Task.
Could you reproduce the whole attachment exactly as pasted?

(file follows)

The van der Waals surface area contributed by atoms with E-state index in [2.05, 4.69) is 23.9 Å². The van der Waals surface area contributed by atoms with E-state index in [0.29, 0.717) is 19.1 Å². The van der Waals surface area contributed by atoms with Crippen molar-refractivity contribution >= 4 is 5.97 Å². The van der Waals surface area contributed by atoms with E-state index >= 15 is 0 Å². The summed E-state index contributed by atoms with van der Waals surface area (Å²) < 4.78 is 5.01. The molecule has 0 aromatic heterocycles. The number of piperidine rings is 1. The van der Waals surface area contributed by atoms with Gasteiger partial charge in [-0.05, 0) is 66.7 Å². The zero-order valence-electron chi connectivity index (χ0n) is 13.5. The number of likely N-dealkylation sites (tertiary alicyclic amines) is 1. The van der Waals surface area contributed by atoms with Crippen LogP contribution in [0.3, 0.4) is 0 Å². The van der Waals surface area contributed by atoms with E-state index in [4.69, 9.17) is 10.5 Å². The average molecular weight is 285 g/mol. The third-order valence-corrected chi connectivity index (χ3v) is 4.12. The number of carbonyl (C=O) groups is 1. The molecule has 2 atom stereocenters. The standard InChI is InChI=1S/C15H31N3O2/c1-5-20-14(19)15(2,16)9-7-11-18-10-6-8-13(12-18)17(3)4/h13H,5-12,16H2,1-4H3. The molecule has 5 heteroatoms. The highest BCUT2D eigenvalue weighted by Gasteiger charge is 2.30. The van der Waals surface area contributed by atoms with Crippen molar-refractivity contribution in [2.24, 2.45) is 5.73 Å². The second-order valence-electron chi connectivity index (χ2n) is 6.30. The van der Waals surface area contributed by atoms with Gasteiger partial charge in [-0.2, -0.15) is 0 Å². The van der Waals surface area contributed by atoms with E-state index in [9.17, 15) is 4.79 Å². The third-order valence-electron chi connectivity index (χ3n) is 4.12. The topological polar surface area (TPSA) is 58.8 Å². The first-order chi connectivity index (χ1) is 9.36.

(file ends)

The van der Waals surface area contributed by atoms with E-state index in [2.05, 4.69) is 23.9 Å². The van der Waals surface area contributed by atoms with E-state index in [0.29, 0.717) is 19.1 Å². The van der Waals surface area contributed by atoms with Crippen molar-refractivity contribution >= 4 is 5.97 Å². The van der Waals surface area contributed by atoms with E-state index >= 15 is 0 Å². The summed E-state index contributed by atoms with van der Waals surface area (Å²) < 4.78 is 5.01. The molecule has 0 aromatic heterocycles. The number of piperidine rings is 1. The van der Waals surface area contributed by atoms with Gasteiger partial charge in [-0.05, 0) is 66.7 Å². The zero-order valence-electron chi connectivity index (χ0n) is 13.5. The number of likely N-dealkylation sites (tertiary alicyclic amines) is 1. The van der Waals surface area contributed by atoms with Crippen LogP contribution in [0.3, 0.4) is 0 Å². The van der Waals surface area contributed by atoms with E-state index in [4.69, 9.17) is 10.5 Å². The average molecular weight is 285 g/mol. The third-order valence-corrected chi connectivity index (χ3v) is 4.12. The number of carbonyl (C=O) groups is 1. The molecule has 2 atom stereocenters. The standard InChI is InChI=1S/C15H31N3O2/c1-5-20-14(19)15(2,16)9-7-11-18-10-6-8-13(12-18)17(3)4/h13H,5-12,16H2,1-4H3. The molecule has 5 heteroatoms. The highest BCUT2D eigenvalue weighted by Gasteiger charge is 2.30. The van der Waals surface area contributed by atoms with Crippen molar-refractivity contribution in [2.24, 2.45) is 5.73 Å². The second-order valence-electron chi connectivity index (χ2n) is 6.30. The van der Waals surface area contributed by atoms with Gasteiger partial charge in [-0.2, -0.15) is 0 Å². The van der Waals surface area contributed by atoms with E-state index in [9.17, 15) is 4.79 Å². The third-order valence-electron chi connectivity index (χ3n) is 4.12. The topological polar surface area (TPSA) is 58.8 Å². The first-order chi connectivity index (χ1) is 9.36.